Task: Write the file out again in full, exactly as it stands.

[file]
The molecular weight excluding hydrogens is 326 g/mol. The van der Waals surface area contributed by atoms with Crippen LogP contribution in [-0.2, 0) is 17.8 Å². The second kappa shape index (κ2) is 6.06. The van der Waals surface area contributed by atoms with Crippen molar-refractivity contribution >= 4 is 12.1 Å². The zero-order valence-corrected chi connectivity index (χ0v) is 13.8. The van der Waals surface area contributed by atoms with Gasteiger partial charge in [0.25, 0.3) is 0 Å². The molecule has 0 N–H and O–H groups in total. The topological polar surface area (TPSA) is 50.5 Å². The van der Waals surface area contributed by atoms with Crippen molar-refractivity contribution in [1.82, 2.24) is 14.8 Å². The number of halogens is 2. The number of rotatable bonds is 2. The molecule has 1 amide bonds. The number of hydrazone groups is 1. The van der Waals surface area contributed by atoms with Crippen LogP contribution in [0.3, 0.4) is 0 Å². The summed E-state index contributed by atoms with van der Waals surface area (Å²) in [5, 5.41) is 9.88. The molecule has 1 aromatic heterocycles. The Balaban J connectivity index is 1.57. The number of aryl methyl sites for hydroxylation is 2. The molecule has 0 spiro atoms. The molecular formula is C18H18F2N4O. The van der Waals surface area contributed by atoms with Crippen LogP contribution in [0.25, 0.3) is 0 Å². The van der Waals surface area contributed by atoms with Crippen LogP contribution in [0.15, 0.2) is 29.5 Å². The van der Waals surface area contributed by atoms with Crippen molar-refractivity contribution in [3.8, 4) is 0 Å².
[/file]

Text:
The molecular weight excluding hydrogens is 326 g/mol. The van der Waals surface area contributed by atoms with Crippen LogP contribution in [-0.2, 0) is 17.8 Å². The second kappa shape index (κ2) is 6.06. The van der Waals surface area contributed by atoms with Crippen molar-refractivity contribution >= 4 is 12.1 Å². The zero-order valence-corrected chi connectivity index (χ0v) is 13.8. The van der Waals surface area contributed by atoms with Gasteiger partial charge in [0.25, 0.3) is 0 Å². The molecule has 0 N–H and O–H groups in total. The topological polar surface area (TPSA) is 50.5 Å². The van der Waals surface area contributed by atoms with Crippen molar-refractivity contribution in [1.82, 2.24) is 14.8 Å². The number of halogens is 2. The number of rotatable bonds is 2. The molecule has 1 amide bonds. The number of hydrazone groups is 1. The van der Waals surface area contributed by atoms with Crippen LogP contribution in [0.3, 0.4) is 0 Å². The summed E-state index contributed by atoms with van der Waals surface area (Å²) in [5, 5.41) is 9.88. The molecule has 1 aromatic heterocycles. The Balaban J connectivity index is 1.57. The number of aryl methyl sites for hydroxylation is 2. The molecule has 0 spiro atoms. The molecular formula is C18H18F2N4O. The van der Waals surface area contributed by atoms with Crippen LogP contribution in [0.25, 0.3) is 0 Å². The van der Waals surface area contributed by atoms with Crippen LogP contribution in [0.15, 0.2) is 29.5 Å². The van der Waals surface area contributed by atoms with Crippen molar-refractivity contribution in [3.8, 4) is 0 Å².